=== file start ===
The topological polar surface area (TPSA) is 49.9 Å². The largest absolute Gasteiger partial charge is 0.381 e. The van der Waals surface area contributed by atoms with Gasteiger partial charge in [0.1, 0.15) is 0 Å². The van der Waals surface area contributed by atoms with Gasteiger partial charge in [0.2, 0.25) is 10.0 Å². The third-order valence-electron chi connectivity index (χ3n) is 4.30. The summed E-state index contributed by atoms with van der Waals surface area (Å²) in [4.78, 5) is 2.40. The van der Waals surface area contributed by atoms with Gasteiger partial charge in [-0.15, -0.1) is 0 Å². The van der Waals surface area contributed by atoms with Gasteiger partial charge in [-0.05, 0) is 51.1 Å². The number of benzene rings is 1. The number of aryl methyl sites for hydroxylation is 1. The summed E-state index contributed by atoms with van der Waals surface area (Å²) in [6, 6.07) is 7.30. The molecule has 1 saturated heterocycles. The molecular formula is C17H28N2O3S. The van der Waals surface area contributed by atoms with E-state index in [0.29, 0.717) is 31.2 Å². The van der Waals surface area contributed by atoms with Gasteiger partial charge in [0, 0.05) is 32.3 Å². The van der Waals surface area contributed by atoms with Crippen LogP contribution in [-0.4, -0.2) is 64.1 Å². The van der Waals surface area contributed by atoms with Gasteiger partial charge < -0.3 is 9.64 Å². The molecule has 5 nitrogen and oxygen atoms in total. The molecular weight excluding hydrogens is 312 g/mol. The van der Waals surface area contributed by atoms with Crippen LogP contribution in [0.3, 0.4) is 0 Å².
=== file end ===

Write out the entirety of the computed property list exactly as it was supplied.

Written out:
The topological polar surface area (TPSA) is 49.9 Å². The largest absolute Gasteiger partial charge is 0.381 e. The van der Waals surface area contributed by atoms with Gasteiger partial charge in [0.1, 0.15) is 0 Å². The van der Waals surface area contributed by atoms with Gasteiger partial charge in [0.2, 0.25) is 10.0 Å². The third-order valence-electron chi connectivity index (χ3n) is 4.30. The summed E-state index contributed by atoms with van der Waals surface area (Å²) in [4.78, 5) is 2.40. The van der Waals surface area contributed by atoms with Gasteiger partial charge in [-0.15, -0.1) is 0 Å². The van der Waals surface area contributed by atoms with Gasteiger partial charge in [-0.05, 0) is 51.1 Å². The number of benzene rings is 1. The number of aryl methyl sites for hydroxylation is 1. The summed E-state index contributed by atoms with van der Waals surface area (Å²) in [6, 6.07) is 7.30. The molecule has 1 saturated heterocycles. The molecular formula is C17H28N2O3S. The van der Waals surface area contributed by atoms with E-state index in [0.29, 0.717) is 31.2 Å². The van der Waals surface area contributed by atoms with Gasteiger partial charge in [0, 0.05) is 32.3 Å². The van der Waals surface area contributed by atoms with Crippen LogP contribution in [-0.4, -0.2) is 64.1 Å². The van der Waals surface area contributed by atoms with Gasteiger partial charge < -0.3 is 9.64 Å². The molecule has 5 nitrogen and oxygen atoms in total. The molecular weight excluding hydrogens is 312 g/mol. The van der Waals surface area contributed by atoms with Crippen LogP contribution in [0.3, 0.4) is 0 Å².